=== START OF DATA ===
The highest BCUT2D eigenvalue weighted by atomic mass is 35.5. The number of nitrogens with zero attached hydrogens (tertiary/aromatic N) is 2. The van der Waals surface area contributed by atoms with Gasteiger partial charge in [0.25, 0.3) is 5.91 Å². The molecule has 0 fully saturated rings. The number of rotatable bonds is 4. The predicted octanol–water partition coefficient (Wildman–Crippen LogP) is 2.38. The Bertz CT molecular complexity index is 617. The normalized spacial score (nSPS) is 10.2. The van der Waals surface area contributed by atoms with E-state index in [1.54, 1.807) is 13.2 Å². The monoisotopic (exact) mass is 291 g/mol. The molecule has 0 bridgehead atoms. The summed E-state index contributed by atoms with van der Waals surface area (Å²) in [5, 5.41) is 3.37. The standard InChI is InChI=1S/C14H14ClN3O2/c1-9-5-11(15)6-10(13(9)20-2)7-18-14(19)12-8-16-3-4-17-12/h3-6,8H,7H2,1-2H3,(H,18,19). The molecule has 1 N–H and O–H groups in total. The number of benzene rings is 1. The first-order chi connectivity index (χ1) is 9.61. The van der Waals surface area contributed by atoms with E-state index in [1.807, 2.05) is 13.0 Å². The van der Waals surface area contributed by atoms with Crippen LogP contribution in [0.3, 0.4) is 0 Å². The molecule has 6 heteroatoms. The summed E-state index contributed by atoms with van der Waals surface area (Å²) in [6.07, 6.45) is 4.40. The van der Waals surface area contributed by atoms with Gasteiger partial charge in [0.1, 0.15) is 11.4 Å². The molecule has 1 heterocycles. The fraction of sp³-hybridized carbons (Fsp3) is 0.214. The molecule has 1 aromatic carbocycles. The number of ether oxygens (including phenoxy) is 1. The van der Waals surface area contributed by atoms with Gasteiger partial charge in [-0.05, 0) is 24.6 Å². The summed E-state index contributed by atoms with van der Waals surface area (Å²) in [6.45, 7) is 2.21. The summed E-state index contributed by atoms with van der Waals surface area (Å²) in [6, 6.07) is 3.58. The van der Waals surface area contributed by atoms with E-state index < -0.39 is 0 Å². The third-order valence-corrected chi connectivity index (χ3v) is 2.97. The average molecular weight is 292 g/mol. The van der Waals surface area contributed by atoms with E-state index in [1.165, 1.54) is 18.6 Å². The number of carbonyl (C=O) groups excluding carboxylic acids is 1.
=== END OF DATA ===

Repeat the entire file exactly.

The highest BCUT2D eigenvalue weighted by atomic mass is 35.5. The number of nitrogens with zero attached hydrogens (tertiary/aromatic N) is 2. The van der Waals surface area contributed by atoms with Gasteiger partial charge in [0.25, 0.3) is 5.91 Å². The molecule has 0 fully saturated rings. The number of rotatable bonds is 4. The predicted octanol–water partition coefficient (Wildman–Crippen LogP) is 2.38. The Bertz CT molecular complexity index is 617. The normalized spacial score (nSPS) is 10.2. The van der Waals surface area contributed by atoms with E-state index in [1.54, 1.807) is 13.2 Å². The monoisotopic (exact) mass is 291 g/mol. The molecule has 0 bridgehead atoms. The summed E-state index contributed by atoms with van der Waals surface area (Å²) in [5, 5.41) is 3.37. The standard InChI is InChI=1S/C14H14ClN3O2/c1-9-5-11(15)6-10(13(9)20-2)7-18-14(19)12-8-16-3-4-17-12/h3-6,8H,7H2,1-2H3,(H,18,19). The molecule has 1 N–H and O–H groups in total. The number of benzene rings is 1. The first-order chi connectivity index (χ1) is 9.61. The van der Waals surface area contributed by atoms with E-state index in [1.807, 2.05) is 13.0 Å². The van der Waals surface area contributed by atoms with Crippen LogP contribution in [0.3, 0.4) is 0 Å². The molecule has 6 heteroatoms. The summed E-state index contributed by atoms with van der Waals surface area (Å²) in [6.07, 6.45) is 4.40. The van der Waals surface area contributed by atoms with Gasteiger partial charge in [0.1, 0.15) is 11.4 Å². The molecule has 1 heterocycles. The fraction of sp³-hybridized carbons (Fsp3) is 0.214. The molecule has 1 aromatic carbocycles. The number of ether oxygens (including phenoxy) is 1. The van der Waals surface area contributed by atoms with Gasteiger partial charge in [-0.05, 0) is 24.6 Å². The summed E-state index contributed by atoms with van der Waals surface area (Å²) in [6.45, 7) is 2.21. The summed E-state index contributed by atoms with van der Waals surface area (Å²) in [6, 6.07) is 3.58. The van der Waals surface area contributed by atoms with E-state index < -0.39 is 0 Å². The third-order valence-corrected chi connectivity index (χ3v) is 2.97. The average molecular weight is 292 g/mol. The van der Waals surface area contributed by atoms with E-state index in [1.165, 1.54) is 18.6 Å². The number of carbonyl (C=O) groups excluding carboxylic acids is 1.